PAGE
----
BBB Seminar: John Mattick
The hidden layer of RNA regulation in the evolution, development and cognition of complex organisms
Biokjemisk Kollokvium (NBS, Bergen Division):
John Mattick, Institute for Molecular Bioscience, University of Queensland, Brisbane, Australia
It appears that the genetic programming of mammals and other complex organisms has been misunderstood for the past 50 years, because of the assumption - largely true in prokaryotes, but not in complex eukaryotes - that most genetic information is transacted by proteins. The numbers of protein-coding genes do not change appreciably across the metazoa, whereas the relative proportion of non-protein-coding sequences increases markedly with increased developmental complexity. Moreover, it is now evident that the majority of the mammalian genome is transcribed in a developmentally regulated manner, and that most complex genetic phenomena in eukaryotes are RNA-directed. Evidence will be presented that (i) regulatory information scales quadratically with functional complexity; (ii) current estimates of the amount of the human genome under evolutionary selection are simplistic and probably based on a false premise; (iii) there are thousands of non-protein-coding transcripts in mammals that are dynamically expressed during differentiation and development, many of which show precise expression patterns and subcellular localization, and many of which are in involved in the regulation of epigenetic phenomena; (iv) many 3'UTRs are expressed separately from their associated protein-coding sequences to transmit genetic information in trans; and (v) there are large numbers of small RNAs, including new classes associated with transcription initiation sites and derived from small nucleolar RNAs, expressed from animal, plant and fungal genomes. There is also genome-wide evidence of editing of noncoding RNA sequences, especially in the brain and especially in humans (in Alu elements), which may form an important part of the molecular basis of learning and memory. Thus the majority of the human genome appears not to be junk but rather is devoted to a highly sophisticated RNA regulatory system that directs developmental trajectories and mediates gene-environment interactions via the control of chromatin architecture and epigenetic memory, transcription, splicing, RNA modification and editing, mRNA translation and RNA stability.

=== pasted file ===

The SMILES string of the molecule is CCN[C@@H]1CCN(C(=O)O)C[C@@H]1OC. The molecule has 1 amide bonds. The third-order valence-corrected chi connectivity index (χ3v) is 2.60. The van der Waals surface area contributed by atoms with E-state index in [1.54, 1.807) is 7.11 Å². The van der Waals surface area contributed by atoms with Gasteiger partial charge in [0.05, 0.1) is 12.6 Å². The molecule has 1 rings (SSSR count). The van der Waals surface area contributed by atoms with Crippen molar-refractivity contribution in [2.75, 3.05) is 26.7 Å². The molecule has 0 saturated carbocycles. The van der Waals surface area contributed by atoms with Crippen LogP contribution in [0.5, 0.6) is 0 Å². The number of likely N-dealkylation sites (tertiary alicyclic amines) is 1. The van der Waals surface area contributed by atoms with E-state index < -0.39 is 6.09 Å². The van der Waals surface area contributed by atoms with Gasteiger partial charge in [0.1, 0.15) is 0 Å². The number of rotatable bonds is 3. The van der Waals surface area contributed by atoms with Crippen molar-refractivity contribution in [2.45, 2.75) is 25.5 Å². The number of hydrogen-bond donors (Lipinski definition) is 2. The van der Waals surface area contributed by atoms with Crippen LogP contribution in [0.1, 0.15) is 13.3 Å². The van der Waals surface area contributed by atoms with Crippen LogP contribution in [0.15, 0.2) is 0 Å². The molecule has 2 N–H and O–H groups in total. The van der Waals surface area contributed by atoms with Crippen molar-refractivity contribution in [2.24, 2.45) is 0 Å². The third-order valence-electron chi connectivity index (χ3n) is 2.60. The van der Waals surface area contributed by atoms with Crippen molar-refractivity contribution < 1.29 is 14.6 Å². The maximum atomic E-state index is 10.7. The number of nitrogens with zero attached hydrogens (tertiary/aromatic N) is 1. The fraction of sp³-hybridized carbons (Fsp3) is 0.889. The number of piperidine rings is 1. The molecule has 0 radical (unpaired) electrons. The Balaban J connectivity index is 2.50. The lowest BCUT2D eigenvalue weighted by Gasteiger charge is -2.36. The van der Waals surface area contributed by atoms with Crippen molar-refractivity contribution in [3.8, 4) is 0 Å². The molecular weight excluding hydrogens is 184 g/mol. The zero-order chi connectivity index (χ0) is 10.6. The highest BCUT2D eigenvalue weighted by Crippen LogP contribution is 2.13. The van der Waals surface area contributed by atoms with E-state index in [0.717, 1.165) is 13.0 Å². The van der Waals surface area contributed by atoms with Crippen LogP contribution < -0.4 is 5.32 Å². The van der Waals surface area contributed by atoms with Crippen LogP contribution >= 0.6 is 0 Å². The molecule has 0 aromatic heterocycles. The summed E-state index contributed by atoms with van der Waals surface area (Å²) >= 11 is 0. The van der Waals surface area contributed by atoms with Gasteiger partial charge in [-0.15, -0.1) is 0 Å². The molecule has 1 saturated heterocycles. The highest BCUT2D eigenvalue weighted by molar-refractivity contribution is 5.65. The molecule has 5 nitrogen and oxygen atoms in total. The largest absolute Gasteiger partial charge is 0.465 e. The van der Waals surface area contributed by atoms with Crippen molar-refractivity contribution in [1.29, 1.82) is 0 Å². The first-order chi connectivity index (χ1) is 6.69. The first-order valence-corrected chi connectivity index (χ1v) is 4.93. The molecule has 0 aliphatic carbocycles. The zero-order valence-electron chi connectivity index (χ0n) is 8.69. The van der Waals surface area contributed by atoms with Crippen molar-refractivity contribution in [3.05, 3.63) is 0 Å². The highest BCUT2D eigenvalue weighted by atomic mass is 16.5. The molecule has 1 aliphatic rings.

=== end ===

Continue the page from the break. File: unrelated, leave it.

Host: David Micklem, Department of Biomedicine